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Security vital for repatriation, say Afghan, Pakistani officials

Security vital for repatriation, say Afghan, Pakistani officials

Security in Afghanistan was a key issue as officials from Afghanistan and Pakistan met with senior UNHCR staff in a regular session of a tripartite commission on repatriation. They also discussed voter registration for Afghan refugees in Pakistan ahead of the Afghan elections next year.
3 December 2003
Return convoys from Pakistan to Afghanistan will be suspended pending improved security in Afghanistan.

DUBAI, Dec 3 (UNHCR) - Government officials from Afghanistan and Pakistan meeting together with senior UNHCR staff today in the third tripartite meeting to discuss refugee repatriation said that security in Afghanistan is an absolute requirement for the resumption of returns and a successful repatriation.

The parties were meeting in the United Arab Emirates two weeks after the death of Bettina Goislard, a UN refugee agency field worker killed by pro-Taliban assailants in Ghazni, eastern Afghanistan.

The murder of Goislard, following a string of fatal attacks on staff from other aid agencies since earlier this year, forced UNHCR to temporarily suspend activities and withdraw its international staff from offices in the south and east of the country.

Officials meeting in Dubai agreed that law and order were a responsibility of the Transitional Islamic State of Afghanistan, but acknowledged that security along shared borders is a regional responsibility.

The Kabul government delegation at the Dubai talks was led by Deputy Minister of Refugees and Repatriation Mohammad Naeem Ghiaci, while Pakistan's delegation was led by Pervaiz Saleem from the Ministry of Kashmir Affairs, Northern Areas, States and Frontier Regions (KANA and SAFRON), which oversee refugee matters. The discussions were chaired by Filippo Grandi and Philip Karani from UNHCR's Afghanistan and Pakistan offices, respectively.

More than 340,000 Afghan refugees have gone home so far this year. Returns have dropped due to the temporarily closure of UNHCR's repatriation centres inside Afghanistan following Goislard's death. Including returnees over 2002, the refugee agency and its Afghan partners have so far helped more than 1.8 million refugees to return from Pakistan since the repatriation operation started in March 2002.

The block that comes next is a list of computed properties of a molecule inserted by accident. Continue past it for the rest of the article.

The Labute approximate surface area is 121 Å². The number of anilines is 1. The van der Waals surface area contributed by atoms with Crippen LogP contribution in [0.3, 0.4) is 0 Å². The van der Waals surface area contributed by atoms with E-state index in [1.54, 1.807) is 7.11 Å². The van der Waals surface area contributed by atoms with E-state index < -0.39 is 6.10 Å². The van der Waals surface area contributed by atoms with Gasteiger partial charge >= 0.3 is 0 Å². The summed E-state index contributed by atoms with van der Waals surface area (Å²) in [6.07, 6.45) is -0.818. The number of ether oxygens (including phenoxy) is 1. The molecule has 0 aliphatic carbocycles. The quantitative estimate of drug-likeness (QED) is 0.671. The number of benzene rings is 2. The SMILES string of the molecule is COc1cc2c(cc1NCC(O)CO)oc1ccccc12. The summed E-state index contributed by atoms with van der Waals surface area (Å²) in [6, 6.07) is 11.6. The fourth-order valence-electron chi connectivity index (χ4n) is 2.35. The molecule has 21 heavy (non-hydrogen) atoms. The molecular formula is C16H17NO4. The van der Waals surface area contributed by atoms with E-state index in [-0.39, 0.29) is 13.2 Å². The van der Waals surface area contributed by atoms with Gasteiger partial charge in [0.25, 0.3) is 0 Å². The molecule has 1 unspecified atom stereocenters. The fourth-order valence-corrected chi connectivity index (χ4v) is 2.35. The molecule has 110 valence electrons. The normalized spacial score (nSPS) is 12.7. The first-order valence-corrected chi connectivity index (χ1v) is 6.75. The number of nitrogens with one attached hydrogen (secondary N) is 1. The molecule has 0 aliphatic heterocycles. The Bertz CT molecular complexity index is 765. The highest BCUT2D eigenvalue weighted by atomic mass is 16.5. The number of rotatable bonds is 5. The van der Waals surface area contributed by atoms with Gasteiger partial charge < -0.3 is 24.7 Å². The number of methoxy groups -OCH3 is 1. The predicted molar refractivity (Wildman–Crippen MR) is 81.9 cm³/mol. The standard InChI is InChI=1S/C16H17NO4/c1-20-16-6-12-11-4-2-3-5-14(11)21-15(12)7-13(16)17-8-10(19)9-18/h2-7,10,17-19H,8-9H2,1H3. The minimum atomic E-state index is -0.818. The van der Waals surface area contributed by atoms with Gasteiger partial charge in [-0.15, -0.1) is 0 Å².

With Afghanistan's Loya Jirga or grand council preparing to meet in Kabul later this month to debate and ratify a new constitution to pave the way for national elections slated for next June, the officials agreed that refugees should be registered so that they are able to vote in Afghanistan's planned 2004 national elections.

The Afghan government and UNHCR pledged to petition the Joint Electoral Management Body, the office charged with overseeing voter registration, to include Afghans outside their homeland. The Pakistan government agreed to facilitate the registration process on its territory.

The parties reviewed the issue of Afghans detained in Pakistani prisons and were pleased to find that the number of Afghans held under the Foreigners' Act has declined over the past three months following interventions by SAFRON officials.

The Tripartite Commission also discussed a number of practical issues that would help Afghan refugees return from Pakistan. It agreed to strengthen existing facilities tasked with resolving legal disputes that could otherwise impede repatriation. Afghanistan announced positive developments with regard to customs and travel permits.

All parties stressed the need for greater international financial support for Afghanistan's economic recovery, particularly in areas likely to experience refugee returns. However, like repatriation, development programmes are dependent on improved security conditions. Pakistan's officials confirmed their government's offers of development assistance earmarked to areas of potential high return.

As decided at the Commission's previous meeting in Kabul in August, refugee camps marked for consolidation in Pakistan's North-West Frontier Province and Balochistan will be closed in March 2004. The remaining refugees will have the option of relocating to a selected site or repatriating voluntarily.

Other issues under discussion included Pakistan's proposed census of Afghans in the country. With assistance from the National Census and Population Commission, SAFRON is in the process of developing a plan of action for the census, and has invited UNHCR and the Afghan Ministry of Refugees and repatriation (MoRR) to provide technical advice.

The Commission heard a UNHCR presentation on medium- and long-term perspectives for Afghan displacement in the region. In January 2004, UNHCR will share results of a comprehensive survey of obstacles to repatriation, which should lead to greater understanding of complexities faced by Afghans - both those who have returned and those who will consider repatriation in the near future.

The Tripartite Commission will next convene in Islamabad in early March under the chairmanship of the government of Pakistan.